Her sister is still trying on perfumes in the duty-free shop. From the empty row where the girl sits, she can see her progressing through the stands, the same performance for each scent: she pulls up the sleeve of the new kurti to squirt her wrist, breathes in the smell, then cleans it off with a face wipe from one of the packs that she has collected from the cheerful vacant pair handing out promotional samples by the Sunglass Hut.
The girl looks up at one of the muted television screens. Subtitles roll across the bottom of a breakfast programme, but she does not read them. Her father wanted to get here this early. He is sitting with her mother over by the window that looks out on the ramp, reading his magazine, and he will remain in this position, she knows, for the next two hours.
Her sister is speaking to one of the sales assistants. She is showing something to the woman that at first appears to be one of the perfume bottles, until it becomes evident that it is in fact the new kurti. In the bright shop lighting the embroidery twitches like a restless aquarium fish. Her sister has been going on about this trip for the whole of spring term. ‘Going home’ is what she has been calling it to her friends. Even though she was not born there. She is going to watch only Lollywood movies, she says, all the way to Lahore. The girl does not know what she will do herself on the flight. Sleep, perhaps. Avoid Lollywood movies. Try not to think about the cousin’s wedding.
The wedding begins in a couple of days, in the gardens of some grand hotel. Four days of celebrations. Four hundred guests. A rumoured elephant. Her sister has been asked to hold the scarf above the cousin’s head at the Mehndi. She has been practising her posture in her bedroom, with their mother, in the new dresses that their father bought for them at Emerald Silks Boutique.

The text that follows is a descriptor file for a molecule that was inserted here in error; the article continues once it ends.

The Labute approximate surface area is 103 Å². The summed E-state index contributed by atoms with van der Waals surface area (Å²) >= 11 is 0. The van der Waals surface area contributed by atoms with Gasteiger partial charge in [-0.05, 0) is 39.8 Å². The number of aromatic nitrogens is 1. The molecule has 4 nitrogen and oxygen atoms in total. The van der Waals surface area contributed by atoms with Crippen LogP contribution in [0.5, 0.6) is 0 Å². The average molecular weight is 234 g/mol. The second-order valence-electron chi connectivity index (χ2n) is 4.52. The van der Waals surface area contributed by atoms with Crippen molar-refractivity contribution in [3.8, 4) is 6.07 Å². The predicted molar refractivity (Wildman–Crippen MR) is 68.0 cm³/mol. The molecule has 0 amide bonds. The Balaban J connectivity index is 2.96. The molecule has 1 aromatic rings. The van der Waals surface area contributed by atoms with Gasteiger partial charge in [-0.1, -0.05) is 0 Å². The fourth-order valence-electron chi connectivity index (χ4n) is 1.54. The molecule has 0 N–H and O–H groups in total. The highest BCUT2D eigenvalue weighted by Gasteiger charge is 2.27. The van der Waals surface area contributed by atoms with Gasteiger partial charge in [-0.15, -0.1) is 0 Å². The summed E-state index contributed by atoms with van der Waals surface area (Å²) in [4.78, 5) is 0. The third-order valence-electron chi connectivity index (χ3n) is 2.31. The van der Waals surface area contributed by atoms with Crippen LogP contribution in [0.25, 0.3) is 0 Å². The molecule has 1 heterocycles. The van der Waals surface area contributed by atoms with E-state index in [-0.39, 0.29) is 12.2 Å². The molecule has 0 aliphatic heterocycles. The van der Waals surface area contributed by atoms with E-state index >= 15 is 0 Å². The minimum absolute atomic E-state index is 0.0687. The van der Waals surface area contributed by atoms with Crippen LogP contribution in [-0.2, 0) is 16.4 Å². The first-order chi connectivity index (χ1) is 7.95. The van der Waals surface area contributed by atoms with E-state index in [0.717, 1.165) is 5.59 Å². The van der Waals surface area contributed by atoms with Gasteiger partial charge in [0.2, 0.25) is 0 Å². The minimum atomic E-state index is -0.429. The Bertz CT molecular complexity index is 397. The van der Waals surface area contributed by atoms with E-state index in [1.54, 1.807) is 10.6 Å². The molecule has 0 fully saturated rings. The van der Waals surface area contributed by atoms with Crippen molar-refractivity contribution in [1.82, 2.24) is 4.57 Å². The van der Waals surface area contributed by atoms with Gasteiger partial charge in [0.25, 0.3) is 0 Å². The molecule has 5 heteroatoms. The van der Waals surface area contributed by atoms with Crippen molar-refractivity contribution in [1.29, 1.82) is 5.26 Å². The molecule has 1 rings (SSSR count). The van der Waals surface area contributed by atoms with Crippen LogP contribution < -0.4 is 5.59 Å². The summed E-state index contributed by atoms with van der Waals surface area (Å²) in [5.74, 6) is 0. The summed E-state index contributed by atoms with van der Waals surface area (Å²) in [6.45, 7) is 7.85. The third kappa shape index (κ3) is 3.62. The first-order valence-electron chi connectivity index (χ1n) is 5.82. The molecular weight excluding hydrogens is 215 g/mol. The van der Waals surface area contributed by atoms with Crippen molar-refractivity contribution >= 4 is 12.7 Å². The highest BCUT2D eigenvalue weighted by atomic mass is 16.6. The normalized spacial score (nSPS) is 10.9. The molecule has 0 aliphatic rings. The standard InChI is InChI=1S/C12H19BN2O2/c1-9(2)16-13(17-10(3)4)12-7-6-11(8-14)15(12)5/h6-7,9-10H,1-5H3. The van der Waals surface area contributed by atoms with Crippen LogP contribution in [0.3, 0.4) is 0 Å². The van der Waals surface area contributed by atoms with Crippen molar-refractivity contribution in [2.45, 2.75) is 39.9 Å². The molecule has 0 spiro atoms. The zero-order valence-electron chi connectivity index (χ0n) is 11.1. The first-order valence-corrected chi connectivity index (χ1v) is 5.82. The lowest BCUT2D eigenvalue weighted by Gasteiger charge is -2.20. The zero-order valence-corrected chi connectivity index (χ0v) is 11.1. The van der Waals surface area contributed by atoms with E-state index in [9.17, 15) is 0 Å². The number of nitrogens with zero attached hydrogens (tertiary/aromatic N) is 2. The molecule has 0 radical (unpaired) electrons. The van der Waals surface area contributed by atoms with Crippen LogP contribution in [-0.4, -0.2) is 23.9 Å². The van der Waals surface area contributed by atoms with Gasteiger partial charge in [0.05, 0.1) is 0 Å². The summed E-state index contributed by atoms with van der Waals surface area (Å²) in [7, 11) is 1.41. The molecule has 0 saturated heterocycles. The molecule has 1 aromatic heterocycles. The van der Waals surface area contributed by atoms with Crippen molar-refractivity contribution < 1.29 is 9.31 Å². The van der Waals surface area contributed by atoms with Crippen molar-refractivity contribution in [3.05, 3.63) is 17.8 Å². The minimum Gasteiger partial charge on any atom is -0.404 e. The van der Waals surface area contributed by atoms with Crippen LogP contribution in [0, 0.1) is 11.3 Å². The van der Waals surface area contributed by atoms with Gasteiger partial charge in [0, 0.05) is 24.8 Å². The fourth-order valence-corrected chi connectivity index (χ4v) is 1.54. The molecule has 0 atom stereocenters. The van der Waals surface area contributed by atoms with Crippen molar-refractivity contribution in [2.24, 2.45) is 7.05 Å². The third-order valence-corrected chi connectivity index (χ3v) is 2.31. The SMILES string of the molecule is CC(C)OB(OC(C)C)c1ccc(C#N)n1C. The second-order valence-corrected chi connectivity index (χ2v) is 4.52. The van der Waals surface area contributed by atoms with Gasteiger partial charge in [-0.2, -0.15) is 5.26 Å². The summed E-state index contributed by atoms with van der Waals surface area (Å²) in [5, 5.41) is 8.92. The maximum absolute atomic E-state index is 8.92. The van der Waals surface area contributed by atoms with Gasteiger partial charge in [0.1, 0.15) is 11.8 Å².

The girl has tried on her own Mehndi dress once, alone, in her room. Fishtail. Maroon. She will sweat in it, she is certain. The forecast on the internet says thirty-four degrees. When they came into the departure lounge and her sister and her parents went to occupy themselves, she had gone back to the face wipe pair to get a couple of packs, and quickly stashed them in the bottom of her bag. Thirty-four degrees is nothing, according to her sister. She has been there in the heat of summer. The monsoons. When she was little she and the cousin once got lost during a dust storm and almost fell into a river.
Her sister has gone into a coffee shop. The girl thinks for a moment about going to join her, but decides against it and instead gets up and walks over to the window.
She watches the baggage handlers at work under the belly of the nearest plane, pointing, calling, laughing. Further out on the tarmac, she recognises by the airline logo the plane that will be their own. A dark blue van is moving slowly towards it. It arcs round to the back of the plane and stops beside the rear staircase. A woman and two men in blue uniforms get out and then, from the far side of the van, a figure in a dark hijab becomes visible. From the unspeaking, attentive way in which the three guards begin to escort her to the steps the girl takes her to be somebody important, or the wife of somebody important. But then it appears that she may be boarding early as she is unwell – because the female guard darts to take her arm, one of the men the other arm, and they support her onto the steps. Gingerly, they move up them, one by one. The third guard follows behind, watchful. They are about halfway up when the woman in the hijab stops. She looks downwards at the tarmac for a few seconds, then wheels around, catching the female guard by surprise and unbalancing her. There is a struggle. The third guard moves forward – but the other two have her securely, grasping high up her arms, under her armpits, and they haul her upwards, step by step.
At the top, the woman turns her head towards the terminal. Her face is partly discernible through the hijab. She looks, even at this distance, younger than the girl had thought. She seems to be shouting, but there is no sound, only the departure lounge’s low hum of people and instrumental music.
Ross Raisin is the author of two novels: God's Own Country and Waterline. In 2013 he was named one of Granta's Best of Young British Novelists, and is presently at work on a new novel, set in the world of lower league English football.